What he said in that interview about Java in the classroom wasnt pretty.
In essence, he said that todays Java-savvy college grad is tomorrows pizza delivery man. Their skills are so easily outsourced that theyre heading for near-term obsolescence.
Dewar stresses that hes not against Java itself. But the fact that Java is taught as the core language in so many colleges is resulting in a weak field of computer science grads, he says.
The reason: students reliance on Javas libraries of pre-written code means they arent developing the deep programming skills necessary to make them invaluable. Colleges, alarmed by falling CS enrollment, have dumbed down the course requirements. Consequently, CS majors sail through a curriculum of Math Lite, earning a smiley-face on their papers for developing projects using pre-built libraries.
In the end, they graduate with a diploma whose value is questionable. They may be equipped for a dynamic career in fast food delivery, yet they are not fully prepared to compete against what is now a global field of rigorously educated software developers.
But What About the List?
But wait a second, Professor Dewar. (Actually, Dewar is both a professor and a CEO. He co-founded AdaCore, whose clients include Boeing and Lockheed Martin, so his experience includes decades in private industry.) I wanted to ask him, since this list of popular programming languges puts Java at No. 1 ahead of biggies like C, C++ and Visual Basic doesnt that negate his theory?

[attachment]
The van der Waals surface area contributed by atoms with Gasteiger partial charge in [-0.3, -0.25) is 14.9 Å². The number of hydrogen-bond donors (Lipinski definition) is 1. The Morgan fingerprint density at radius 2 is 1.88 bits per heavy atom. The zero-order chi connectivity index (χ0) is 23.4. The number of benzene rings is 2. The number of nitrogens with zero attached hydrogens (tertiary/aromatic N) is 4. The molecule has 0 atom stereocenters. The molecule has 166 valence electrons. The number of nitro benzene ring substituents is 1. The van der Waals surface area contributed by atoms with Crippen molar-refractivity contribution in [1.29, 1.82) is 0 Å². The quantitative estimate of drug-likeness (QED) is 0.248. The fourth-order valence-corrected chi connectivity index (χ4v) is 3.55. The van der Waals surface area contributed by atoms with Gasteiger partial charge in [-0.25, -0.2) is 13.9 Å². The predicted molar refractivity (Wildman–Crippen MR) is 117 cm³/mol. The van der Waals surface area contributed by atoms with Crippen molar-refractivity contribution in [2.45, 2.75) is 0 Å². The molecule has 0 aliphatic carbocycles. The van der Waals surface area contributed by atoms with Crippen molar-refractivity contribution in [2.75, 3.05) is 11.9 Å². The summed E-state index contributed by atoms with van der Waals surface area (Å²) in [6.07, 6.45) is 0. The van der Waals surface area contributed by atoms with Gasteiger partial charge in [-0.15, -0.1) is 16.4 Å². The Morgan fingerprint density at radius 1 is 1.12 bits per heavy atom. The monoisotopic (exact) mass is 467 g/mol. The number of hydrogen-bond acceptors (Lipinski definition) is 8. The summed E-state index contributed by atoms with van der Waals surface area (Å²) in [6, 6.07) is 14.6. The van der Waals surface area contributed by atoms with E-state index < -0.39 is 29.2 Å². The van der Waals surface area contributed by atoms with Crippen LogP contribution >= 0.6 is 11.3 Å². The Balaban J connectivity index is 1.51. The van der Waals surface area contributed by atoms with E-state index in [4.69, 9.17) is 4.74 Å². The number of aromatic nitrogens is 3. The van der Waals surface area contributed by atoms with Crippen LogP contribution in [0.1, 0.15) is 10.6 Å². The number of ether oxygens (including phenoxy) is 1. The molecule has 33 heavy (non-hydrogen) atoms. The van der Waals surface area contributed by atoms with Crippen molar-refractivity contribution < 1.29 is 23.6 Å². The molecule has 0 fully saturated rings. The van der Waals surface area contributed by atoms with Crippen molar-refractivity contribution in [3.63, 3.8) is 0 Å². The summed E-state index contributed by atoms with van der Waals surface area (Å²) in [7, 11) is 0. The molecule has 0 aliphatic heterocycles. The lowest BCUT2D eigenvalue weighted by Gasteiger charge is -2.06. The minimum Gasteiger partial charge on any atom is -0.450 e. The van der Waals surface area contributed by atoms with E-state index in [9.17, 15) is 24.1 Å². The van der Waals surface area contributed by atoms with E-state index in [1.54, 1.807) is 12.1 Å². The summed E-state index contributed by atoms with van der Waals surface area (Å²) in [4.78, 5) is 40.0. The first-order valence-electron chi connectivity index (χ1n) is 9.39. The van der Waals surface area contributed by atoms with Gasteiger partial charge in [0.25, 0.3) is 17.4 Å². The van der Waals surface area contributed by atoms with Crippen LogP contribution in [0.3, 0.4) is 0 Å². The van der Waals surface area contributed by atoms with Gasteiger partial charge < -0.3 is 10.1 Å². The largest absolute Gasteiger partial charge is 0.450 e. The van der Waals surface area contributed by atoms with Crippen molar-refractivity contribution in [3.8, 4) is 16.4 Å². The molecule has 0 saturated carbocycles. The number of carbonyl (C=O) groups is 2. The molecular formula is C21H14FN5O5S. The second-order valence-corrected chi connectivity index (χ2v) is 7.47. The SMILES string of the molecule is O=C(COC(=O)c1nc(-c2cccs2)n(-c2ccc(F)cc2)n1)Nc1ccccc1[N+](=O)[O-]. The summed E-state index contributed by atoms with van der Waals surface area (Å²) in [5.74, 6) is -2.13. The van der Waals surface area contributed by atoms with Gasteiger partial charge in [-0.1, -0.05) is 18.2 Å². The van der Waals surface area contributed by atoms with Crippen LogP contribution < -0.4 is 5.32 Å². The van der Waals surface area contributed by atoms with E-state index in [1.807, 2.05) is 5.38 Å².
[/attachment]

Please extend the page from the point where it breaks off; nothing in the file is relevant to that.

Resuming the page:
I mean, if Java is this popular, maybe universities should teach it first. It called being in touch with the real world, isnt it?
This list is pretty meaningless in my opinion, he says. Using YouTube and Google to measure popularity just means that you pick up the buzz factor. Many serious application developers are not even present on the Web, which tends to overemphasize academic and hobbyist views. As the list itself says, this has nothing to do with quality of languages or level of usage.
Furthermore, Java is mainly used in Web applications that are mostly fairly trivial, Dewar says, with his characteristic candor. If all we do is train students to be able to do simple Web programming in Java, they won't get jobs, since those are the jobs that can be easily outsourced. What we need are software engineers who understand how to build complex systems.
By the way Java has almost no presence in such systems. At least as of a few months ago, there was not a single line of safety-critical Java flying in commercial or military aircraft. I recently talked to a customer who had a medium-sized application in Java, which was to be adapted to be part of a safety-critical avionics system. They immediately decided that this meant it would have to be recoded in a suitable language, probably either C or Ada.
Dewar says he has been deluged with emails supporting his view that computer science programs must move beyond far beyond focusing on Java.
One was quite interesting, he says. It was from a software/hardware company in the Valley. The writer said that at the end of ads for software engineers, they added the sentence This job will not involve any use of Java, or any Web-based application programming, and that this single sentence was enough to essentially eliminate American applicants for their jobs which was their idea; they felt they had wasted too much time interviewing incompetent college graduates.